"Man is born for cooperation, not for competition" or "The idols of the market place must yield to those of humanity"
THE FLAW in this cliche is the implication of incompatibility between competition and cooperation, between the procedures of voluntary exchange and the objectives of human beings.
What socialists call "the idols of the market place" include competitive bargaining and free trade as well as the private ownership and control of property. These are the means by which each individual may pursue his choices and objectives to the limit of his own ability - within the limits of due respect for the lives, the property, and the related unalienable rights of his fellowmen.
Though the free market affords the maximum opportunity for each and every unit of humanity to approach the fulfillment of his potentialities, this is not what the socialists have in mind. The socialistic concept of ideal humanity involves giving to each person according to his needs, regardless of his efforts to earn what he wants. According to this view, the whole of man consists of his capacity to consume, which sheds light on the contention that "man is born for cooperation, not for competition." In other words, man is born for comfort and ease, not work and struggle!
The "cooperation" of socialism refers to the sharing of whatever is available to consume, regardless of how it came to be produced or saved, or who might claim ownership. Man, as consumer, is to help himself to anything he needs - but at the other fellow's expense. The double trouble with this concept of "cooperation" is its inherent immorality and the fact that it doesn't work. The theory doesn't work out in practice because most human beings won't work - or save - if they're systematically robbed by loafers, or taught to be loafers themselves. And, whereas voluntary charity may be considered one of the highest forms of moral human action, it seems clear that reversing the process to let the receiver of alms grasp what he wants from whom he pleases is quite as immoral as any other form of theft.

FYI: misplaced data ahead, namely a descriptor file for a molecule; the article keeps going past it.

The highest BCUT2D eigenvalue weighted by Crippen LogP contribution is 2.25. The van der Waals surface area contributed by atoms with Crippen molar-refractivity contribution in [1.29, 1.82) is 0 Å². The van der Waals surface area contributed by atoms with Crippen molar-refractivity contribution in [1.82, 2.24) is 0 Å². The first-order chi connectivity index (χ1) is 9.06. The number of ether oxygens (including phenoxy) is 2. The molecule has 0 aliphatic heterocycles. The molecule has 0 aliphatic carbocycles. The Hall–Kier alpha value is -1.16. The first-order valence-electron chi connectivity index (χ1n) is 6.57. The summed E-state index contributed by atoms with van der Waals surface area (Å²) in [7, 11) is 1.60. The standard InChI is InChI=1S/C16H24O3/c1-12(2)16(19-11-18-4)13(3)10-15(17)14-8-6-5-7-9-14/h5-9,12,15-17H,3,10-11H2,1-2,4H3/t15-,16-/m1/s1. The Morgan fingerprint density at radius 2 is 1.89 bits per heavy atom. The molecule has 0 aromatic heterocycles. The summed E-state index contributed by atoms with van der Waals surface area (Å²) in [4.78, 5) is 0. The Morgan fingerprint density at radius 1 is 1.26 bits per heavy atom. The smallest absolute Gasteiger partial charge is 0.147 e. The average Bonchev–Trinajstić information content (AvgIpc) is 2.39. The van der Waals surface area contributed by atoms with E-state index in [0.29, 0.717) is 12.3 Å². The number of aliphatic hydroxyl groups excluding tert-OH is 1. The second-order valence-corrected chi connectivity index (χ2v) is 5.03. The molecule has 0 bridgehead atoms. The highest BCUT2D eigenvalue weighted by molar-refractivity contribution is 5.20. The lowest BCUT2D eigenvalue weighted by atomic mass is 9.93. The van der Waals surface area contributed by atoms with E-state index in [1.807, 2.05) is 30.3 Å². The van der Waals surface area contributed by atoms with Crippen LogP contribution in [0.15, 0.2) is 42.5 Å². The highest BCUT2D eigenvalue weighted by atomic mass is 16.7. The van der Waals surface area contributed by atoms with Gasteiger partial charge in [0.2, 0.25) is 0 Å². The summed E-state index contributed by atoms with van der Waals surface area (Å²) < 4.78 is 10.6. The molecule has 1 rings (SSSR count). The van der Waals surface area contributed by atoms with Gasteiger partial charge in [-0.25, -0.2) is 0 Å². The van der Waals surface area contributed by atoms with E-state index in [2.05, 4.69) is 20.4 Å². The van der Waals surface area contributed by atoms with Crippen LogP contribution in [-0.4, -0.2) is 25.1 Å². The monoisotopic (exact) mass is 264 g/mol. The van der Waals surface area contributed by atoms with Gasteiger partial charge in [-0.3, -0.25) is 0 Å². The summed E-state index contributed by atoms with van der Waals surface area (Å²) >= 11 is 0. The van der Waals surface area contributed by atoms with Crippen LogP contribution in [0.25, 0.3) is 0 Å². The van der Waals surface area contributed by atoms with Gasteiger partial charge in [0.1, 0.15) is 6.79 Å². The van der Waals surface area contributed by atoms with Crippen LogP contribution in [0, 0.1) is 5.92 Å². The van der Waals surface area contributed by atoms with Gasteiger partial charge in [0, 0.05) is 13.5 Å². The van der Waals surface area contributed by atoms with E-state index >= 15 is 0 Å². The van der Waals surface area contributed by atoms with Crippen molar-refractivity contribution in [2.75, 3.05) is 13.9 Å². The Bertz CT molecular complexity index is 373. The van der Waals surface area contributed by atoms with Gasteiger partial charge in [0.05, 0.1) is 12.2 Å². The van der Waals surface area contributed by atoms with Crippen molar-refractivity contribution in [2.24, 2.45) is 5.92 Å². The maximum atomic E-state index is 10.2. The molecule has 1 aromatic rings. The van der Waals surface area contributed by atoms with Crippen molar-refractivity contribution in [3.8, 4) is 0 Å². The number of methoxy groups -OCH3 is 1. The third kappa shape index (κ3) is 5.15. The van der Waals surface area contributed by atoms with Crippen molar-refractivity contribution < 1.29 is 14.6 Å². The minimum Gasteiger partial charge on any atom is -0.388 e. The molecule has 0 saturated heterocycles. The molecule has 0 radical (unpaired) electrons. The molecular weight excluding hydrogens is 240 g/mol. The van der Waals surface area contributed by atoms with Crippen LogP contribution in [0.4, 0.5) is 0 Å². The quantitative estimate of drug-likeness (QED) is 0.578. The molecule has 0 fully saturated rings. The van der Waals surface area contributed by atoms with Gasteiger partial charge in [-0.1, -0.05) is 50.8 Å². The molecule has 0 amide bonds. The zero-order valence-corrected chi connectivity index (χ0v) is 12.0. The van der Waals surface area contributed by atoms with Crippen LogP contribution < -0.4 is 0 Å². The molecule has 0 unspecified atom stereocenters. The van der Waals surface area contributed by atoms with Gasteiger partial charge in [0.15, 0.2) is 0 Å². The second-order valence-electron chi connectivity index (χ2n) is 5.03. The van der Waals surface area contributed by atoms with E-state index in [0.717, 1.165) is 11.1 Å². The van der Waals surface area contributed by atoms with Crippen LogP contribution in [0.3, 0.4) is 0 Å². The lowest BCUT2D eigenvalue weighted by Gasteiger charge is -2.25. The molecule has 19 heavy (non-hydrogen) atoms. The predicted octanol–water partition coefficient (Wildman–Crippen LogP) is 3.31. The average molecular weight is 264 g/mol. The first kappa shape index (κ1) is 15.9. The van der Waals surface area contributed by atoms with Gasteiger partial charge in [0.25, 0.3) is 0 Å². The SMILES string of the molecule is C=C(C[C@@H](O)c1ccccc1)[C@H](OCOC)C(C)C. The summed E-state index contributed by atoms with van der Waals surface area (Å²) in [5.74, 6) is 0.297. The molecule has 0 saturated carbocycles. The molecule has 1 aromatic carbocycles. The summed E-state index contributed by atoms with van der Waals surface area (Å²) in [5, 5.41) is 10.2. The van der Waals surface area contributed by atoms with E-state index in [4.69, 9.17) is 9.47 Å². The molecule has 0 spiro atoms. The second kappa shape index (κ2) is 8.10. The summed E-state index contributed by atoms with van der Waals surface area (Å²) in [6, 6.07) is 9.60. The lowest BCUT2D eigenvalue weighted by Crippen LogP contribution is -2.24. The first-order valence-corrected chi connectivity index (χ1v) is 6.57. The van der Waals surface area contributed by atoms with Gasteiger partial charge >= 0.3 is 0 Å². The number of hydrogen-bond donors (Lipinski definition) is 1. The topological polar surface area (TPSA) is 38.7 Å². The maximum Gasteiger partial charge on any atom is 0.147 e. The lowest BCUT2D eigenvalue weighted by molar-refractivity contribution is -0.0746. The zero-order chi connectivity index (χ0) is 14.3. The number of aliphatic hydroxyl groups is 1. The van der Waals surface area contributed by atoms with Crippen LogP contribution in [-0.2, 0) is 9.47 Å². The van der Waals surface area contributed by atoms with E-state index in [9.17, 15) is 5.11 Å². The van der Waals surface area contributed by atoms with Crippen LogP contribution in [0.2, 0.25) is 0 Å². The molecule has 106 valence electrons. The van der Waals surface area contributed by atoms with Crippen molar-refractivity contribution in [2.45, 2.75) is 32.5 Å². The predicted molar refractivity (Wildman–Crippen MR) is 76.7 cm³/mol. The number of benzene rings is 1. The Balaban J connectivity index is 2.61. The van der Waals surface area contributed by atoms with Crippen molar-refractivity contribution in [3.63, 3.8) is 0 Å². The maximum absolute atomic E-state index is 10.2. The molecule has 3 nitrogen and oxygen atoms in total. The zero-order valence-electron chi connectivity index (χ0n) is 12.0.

Because consuming may follow but cannot precede production, it is important that economic policy give consideration to producers and encourage them. Private property - the right to the fruits of one's own skill and labor, earned by serving rather than exploiting others - affords such encouragement. The owner of property is free to trade with others, if they are willing. He may not force anyone to buy his goods or services, but must vie for the buyer's favor - cater to the consumer - in open competition with all other producers within his market area.
Stiff competition? Yes, indeed. But also cooperation of the highest order, for it involves absolute respect for the lives, the property, the freedom - the gamut of human rights - of every peaceful person in the world. No one is empowered by free market procedures to enslave any other person, or to compel him to buy or sell anything.
To cooperate effectively, individuals must be free to choose with whom to cooperate and for what purposes. And competition provides the opportunity for such choice. If there is but one maker of bread, there can be no choice. So, competition is the necessary prelude to cooperation.
What social arrangement could possibly be more humanitarian than to let each individual rise to the full limit of his creative potentialities? The competitive free market does this and thus maximizes the opportunities for the more capable among men to behave charitably toward their less fortunate brethren. It is not a question of cooperation or competition. Cooperation and competition in the market place afford the best hope for each individual and for humanity in general.
Paul L. Poirot